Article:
The abridged communist manifesto

May 20th, 2014 at 7:00 am by David Farrar

A reader has sent me in an abridged version of the original 1872 communist manifesto. He notes:

This is a heavily abridged version of the original 1872 document, the abridgement achieved by deletion of “political rhetoric” and political analysis, and leaving core statements of intent, role and structure.  The original has also been edited to the extent of replacing the words “Proletariat” and “Proletarian” with “labour”, replacing the words “bourgeois” and “bourgeoisie” with “capital” and “capitalist(s)”, and the addition of headings in italics.  Other than the foregoing, the words are those of Marx and Engels.

Below is the abridged communist manifesto. What is interesting is how great tracts of it can be found in the policy principles statements of a certain NZ left party. You can guess which one.

The Abridged Communist Manifesto

Modern industry established the world market.

Capital cannot exist without constantly revolutionizing the instruments of production.  All old-established national industries have been destroyed or are daily being destroyed. They are dislodged by new industries, whose introduction becomes a life and death question for all civilized nations.  And as in material, so also in intellectual production. The intellectual creations of individual nations become common property. National one-sidedness and narrow-mindedness become more and more impossible, and from the numerous national and local literatures, there arises a world literature. Capital has agglomerated population, centralized the means of production, and has concentrated property in a few hands.

Role of the worker

In proportion as the capitalist, i.e., capital, is developed, in the same proportion is labour, the modern working class, developed — a class of labourers, who live only so long as they find work, and who find work only so long as their labour increases capital. These labourers, who must sell themselves piecemeal, are a commodity, like every other article of commerce, and are consequently exposed to all the vicissitudes of competition, to all the fluctuations of the market.

Owing to the extensive use of machinery, and to the division of labour, the work of the proletarians has lost all individual character, and, consequently, all charm for the workman. He becomes an appendage of the machine, and it is only the most simple, most monotonous, and most easily acquired knack, that is required of him.

Hence, the cost of production of a workman is restricted, almost entirely, to the means of subsistence that he requires for maintenance, and for the propagation of his race. But the price of a commodity, and therefore also of labour, is equal to its cost of production. In proportion, therefore, as the repulsiveness of the work increases, the wage decreases. What is more, in proportion as the use of machinery and division of labour increases, in the same proportion the burden of toil also increases, whether by prolongation of the working hours, by the increase of the work exacted in a given time, or by increased speed of machinery, etc.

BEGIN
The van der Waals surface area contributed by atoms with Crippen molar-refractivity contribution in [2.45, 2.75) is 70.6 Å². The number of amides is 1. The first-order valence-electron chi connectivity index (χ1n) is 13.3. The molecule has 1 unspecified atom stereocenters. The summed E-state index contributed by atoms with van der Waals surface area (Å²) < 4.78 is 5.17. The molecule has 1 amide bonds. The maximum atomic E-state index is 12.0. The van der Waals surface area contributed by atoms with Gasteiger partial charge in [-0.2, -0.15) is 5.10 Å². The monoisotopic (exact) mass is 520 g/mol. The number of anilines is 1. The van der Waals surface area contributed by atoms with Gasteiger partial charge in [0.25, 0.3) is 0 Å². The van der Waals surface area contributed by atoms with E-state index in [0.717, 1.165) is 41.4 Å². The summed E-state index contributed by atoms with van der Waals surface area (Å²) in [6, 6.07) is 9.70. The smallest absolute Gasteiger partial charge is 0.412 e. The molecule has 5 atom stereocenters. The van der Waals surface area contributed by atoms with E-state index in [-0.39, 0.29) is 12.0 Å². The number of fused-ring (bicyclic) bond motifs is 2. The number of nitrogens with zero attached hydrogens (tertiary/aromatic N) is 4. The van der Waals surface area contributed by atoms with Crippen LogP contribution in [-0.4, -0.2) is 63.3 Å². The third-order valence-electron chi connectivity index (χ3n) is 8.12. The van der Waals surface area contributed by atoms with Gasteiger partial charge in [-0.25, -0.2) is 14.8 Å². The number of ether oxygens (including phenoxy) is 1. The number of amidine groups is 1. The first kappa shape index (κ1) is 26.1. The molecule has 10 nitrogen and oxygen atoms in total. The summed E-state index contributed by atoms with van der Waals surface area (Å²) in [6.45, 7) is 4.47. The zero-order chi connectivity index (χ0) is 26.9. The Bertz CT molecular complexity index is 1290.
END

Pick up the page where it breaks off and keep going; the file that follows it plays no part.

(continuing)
Modern Industry has converted the little workshop of the patriarchal master into the great factory of the industrial capitalist. Masses of labourers, crowded into the factory, are organized like soldiers. As privates of the industrial army, they are placed under the command of a perfect hierarchy of officers and sergeants. Not only are they slaves of the capitalist class, and of the capitalist state; they are daily and hourly enslaved by the machine, by the overlooked, and, above all, in the individual capitalist manufacturer himself. The more openly this despotism proclaims gain to be its end and aim, the more petty, the more hateful and the more embittering it is.

The less the skill and exertion of strength implied in manual labour, in other words, the more modern industry becomes developed, the more is the labour of men superseded by that of women. Differences of age and sex have no longer any distinctive social validity for the working class. All are instruments of labour, more or less expensive to use, according to their age and sex.

No sooner is the exploitation of the labourer by the manufacturer, so far at an end, that he receives his wages in cash, than he is set upon by the other portion of the capitalist spectrum, the landlord, the shopkeeper, the pawnbroker, etc.

Power of the collective